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The key piece of legislation relating to labor law in South Korea is the The Labor Standards Act (1997).
The Labor Standards Act sets out the minimum standards for employment relationships in South Korea, covering employee entitlements around wages, working hours, and leave. The LSA applies to all businesses ordinarily employing five or more workers, but can also apply to ‘microbusinesses’ with fewer than 5 employees depending on the financial situation of the microbusiness.
South Korean employers are required to give a notice period of at least 30 days before terminating an employment agreement. Alternatively, employers can offer payment in lieu of notice.
In some cases, notice is not required:
There is no requirement in South Korea for employees to give a minimum notice period when resigning, unless such a stipulation exists in the employment contract. Still, one month’s notice is standard when an employee resigns.
Under the Employee Retirement Benefit Security Act (2005), employers are required to set up a corporate pension scheme or pay a ‘retirement benefit’ when an employment relationship comes to an end. Retirement benefits apply to voluntary retirement as well as termination of employment for cause.
Note that all businesses established after July 2012 must set up a corporate pension scheme within the first year of operations.
All employees who have worked for the same employer for at least 12 months are entitled to retirement benefit/severance payment. The benefit is equivalent to at least 30 days’ average wages for each year of continuous employment.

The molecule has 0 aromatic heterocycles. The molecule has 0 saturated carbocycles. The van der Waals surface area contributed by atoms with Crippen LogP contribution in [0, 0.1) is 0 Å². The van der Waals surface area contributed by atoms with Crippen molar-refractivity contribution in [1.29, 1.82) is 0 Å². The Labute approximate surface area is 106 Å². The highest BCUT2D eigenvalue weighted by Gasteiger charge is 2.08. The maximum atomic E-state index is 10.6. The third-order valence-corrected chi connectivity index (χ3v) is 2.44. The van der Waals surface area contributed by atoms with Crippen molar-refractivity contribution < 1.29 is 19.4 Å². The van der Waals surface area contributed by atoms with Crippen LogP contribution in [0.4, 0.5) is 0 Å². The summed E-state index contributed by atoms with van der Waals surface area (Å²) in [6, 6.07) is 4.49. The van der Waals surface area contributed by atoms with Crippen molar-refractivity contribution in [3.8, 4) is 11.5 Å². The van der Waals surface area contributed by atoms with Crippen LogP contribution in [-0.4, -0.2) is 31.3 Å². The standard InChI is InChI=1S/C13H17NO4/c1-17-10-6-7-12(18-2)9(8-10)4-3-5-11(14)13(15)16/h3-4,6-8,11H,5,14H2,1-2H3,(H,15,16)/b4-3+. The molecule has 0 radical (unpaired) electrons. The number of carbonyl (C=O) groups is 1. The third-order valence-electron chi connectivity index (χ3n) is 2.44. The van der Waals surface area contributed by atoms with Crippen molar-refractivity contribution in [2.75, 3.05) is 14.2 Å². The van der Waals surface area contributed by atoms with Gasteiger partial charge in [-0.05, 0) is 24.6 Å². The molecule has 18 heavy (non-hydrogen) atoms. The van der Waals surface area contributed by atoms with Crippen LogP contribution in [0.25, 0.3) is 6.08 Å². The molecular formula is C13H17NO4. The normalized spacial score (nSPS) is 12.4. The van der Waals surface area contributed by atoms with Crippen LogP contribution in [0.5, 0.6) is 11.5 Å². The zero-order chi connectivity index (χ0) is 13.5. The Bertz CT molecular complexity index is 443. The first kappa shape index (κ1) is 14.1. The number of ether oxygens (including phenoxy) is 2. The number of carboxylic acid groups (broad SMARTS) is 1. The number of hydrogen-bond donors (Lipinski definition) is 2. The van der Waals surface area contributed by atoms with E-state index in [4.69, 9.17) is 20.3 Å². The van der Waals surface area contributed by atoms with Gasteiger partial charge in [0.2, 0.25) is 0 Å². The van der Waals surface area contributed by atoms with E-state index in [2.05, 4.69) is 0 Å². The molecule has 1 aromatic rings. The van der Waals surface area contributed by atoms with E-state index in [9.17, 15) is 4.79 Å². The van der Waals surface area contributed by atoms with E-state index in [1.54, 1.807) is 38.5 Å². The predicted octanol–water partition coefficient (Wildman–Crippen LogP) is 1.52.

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The Labor Standards Act (1997), the Employment Insurance Act (1993), the Minimum Wage Act (1986), and the Equal Employment Opportunity and Work-Family Balance Assistance Act (2016).
Yes. There are no laws that prohibit employers from terminating the contract of an employee who is on probation. Notice is not required to be given when an employee has been employed for under 3 months.
There is no legal requirement for employees in South Korea to provide notice even after the probationary period. In South Korea, it is standard for employees to offer 1 month’s notice when resigning, but this expectation is not reasonable during the probationary period.
At a minimum, employers should submit the termination notice in writing, acknowledging the 30-day notice period. Termination notices must also include the reasons for the termination (cause) and the proposed date of termination. Keep in mind that it is the employer who has the burden of proof when establishing just cause for termination.